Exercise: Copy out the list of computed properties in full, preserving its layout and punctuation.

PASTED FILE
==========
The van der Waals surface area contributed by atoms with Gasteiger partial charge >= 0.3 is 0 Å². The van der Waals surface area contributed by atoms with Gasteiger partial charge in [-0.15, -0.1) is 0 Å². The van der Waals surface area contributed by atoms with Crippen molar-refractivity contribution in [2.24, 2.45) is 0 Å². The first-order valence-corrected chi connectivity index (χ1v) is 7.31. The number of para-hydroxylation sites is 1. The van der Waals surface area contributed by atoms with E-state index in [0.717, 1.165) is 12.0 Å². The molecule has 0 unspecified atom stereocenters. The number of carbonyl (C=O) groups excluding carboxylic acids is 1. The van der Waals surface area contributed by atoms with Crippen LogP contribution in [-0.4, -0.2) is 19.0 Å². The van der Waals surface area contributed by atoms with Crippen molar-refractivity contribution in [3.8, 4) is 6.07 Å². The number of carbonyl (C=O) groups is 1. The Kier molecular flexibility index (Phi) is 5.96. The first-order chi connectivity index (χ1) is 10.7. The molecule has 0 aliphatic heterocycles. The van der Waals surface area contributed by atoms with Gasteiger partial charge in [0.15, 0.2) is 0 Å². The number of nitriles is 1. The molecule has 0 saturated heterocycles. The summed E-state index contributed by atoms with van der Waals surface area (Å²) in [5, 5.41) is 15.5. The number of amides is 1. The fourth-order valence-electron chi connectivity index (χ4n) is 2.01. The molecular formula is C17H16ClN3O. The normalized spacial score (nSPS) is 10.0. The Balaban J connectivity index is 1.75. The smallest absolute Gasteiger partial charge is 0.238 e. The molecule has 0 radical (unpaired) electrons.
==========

The van der Waals surface area contributed by atoms with Gasteiger partial charge >= 0.3 is 0 Å². The van der Waals surface area contributed by atoms with Gasteiger partial charge in [-0.15, -0.1) is 0 Å². The van der Waals surface area contributed by atoms with Crippen molar-refractivity contribution in [2.24, 2.45) is 0 Å². The first-order valence-corrected chi connectivity index (χ1v) is 7.31. The number of para-hydroxylation sites is 1. The van der Waals surface area contributed by atoms with E-state index in [0.717, 1.165) is 12.0 Å². The molecule has 0 unspecified atom stereocenters. The number of carbonyl (C=O) groups excluding carboxylic acids is 1. The van der Waals surface area contributed by atoms with Crippen LogP contribution in [-0.4, -0.2) is 19.0 Å². The van der Waals surface area contributed by atoms with Crippen molar-refractivity contribution in [3.8, 4) is 6.07 Å². The number of carbonyl (C=O) groups is 1. The Kier molecular flexibility index (Phi) is 5.96. The first-order chi connectivity index (χ1) is 10.7. The molecule has 0 aliphatic heterocycles. The van der Waals surface area contributed by atoms with Gasteiger partial charge in [0.15, 0.2) is 0 Å². The number of nitriles is 1. The molecule has 0 saturated heterocycles. The summed E-state index contributed by atoms with van der Waals surface area (Å²) in [5, 5.41) is 15.5. The number of amides is 1. The fourth-order valence-electron chi connectivity index (χ4n) is 2.01. The molecular formula is C17H16ClN3O. The normalized spacial score (nSPS) is 10.0. The Balaban J connectivity index is 1.75. The smallest absolute Gasteiger partial charge is 0.238 e. The molecule has 0 radical (unpaired) electrons.